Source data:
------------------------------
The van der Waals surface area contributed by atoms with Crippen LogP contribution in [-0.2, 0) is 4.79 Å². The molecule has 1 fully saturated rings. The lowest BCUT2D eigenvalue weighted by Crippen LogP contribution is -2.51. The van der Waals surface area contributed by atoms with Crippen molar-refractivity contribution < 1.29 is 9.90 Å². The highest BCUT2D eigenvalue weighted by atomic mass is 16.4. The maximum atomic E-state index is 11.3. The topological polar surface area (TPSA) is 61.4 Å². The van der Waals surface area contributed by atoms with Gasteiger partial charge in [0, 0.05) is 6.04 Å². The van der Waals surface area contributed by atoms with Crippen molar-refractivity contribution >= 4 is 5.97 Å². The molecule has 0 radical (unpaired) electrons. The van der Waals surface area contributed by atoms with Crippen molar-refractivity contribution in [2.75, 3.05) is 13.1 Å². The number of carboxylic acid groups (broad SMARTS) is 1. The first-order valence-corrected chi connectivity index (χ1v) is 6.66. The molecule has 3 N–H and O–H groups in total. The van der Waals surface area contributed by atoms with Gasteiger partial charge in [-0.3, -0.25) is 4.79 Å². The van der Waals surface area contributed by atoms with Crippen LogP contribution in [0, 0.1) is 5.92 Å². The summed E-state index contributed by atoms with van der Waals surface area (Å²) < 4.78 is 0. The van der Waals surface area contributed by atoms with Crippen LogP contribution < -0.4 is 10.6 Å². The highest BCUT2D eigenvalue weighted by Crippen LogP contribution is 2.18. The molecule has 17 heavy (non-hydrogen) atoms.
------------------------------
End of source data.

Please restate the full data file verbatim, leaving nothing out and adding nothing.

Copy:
The van der Waals surface area contributed by atoms with Crippen LogP contribution in [-0.2, 0) is 4.79 Å². The molecule has 1 fully saturated rings. The lowest BCUT2D eigenvalue weighted by Crippen LogP contribution is -2.51. The van der Waals surface area contributed by atoms with Crippen molar-refractivity contribution < 1.29 is 9.90 Å². The highest BCUT2D eigenvalue weighted by atomic mass is 16.4. The maximum atomic E-state index is 11.3. The topological polar surface area (TPSA) is 61.4 Å². The van der Waals surface area contributed by atoms with Gasteiger partial charge in [0, 0.05) is 6.04 Å². The van der Waals surface area contributed by atoms with Crippen molar-refractivity contribution >= 4 is 5.97 Å². The molecule has 0 radical (unpaired) electrons. The van der Waals surface area contributed by atoms with Crippen molar-refractivity contribution in [2.75, 3.05) is 13.1 Å². The number of carboxylic acid groups (broad SMARTS) is 1. The first-order valence-corrected chi connectivity index (χ1v) is 6.66. The molecule has 3 N–H and O–H groups in total. The van der Waals surface area contributed by atoms with Gasteiger partial charge in [-0.3, -0.25) is 4.79 Å². The van der Waals surface area contributed by atoms with Crippen LogP contribution in [0, 0.1) is 5.92 Å². The summed E-state index contributed by atoms with van der Waals surface area (Å²) < 4.78 is 0. The van der Waals surface area contributed by atoms with Crippen LogP contribution < -0.4 is 10.6 Å². The highest BCUT2D eigenvalue weighted by Crippen LogP contribution is 2.18. The molecule has 17 heavy (non-hydrogen) atoms.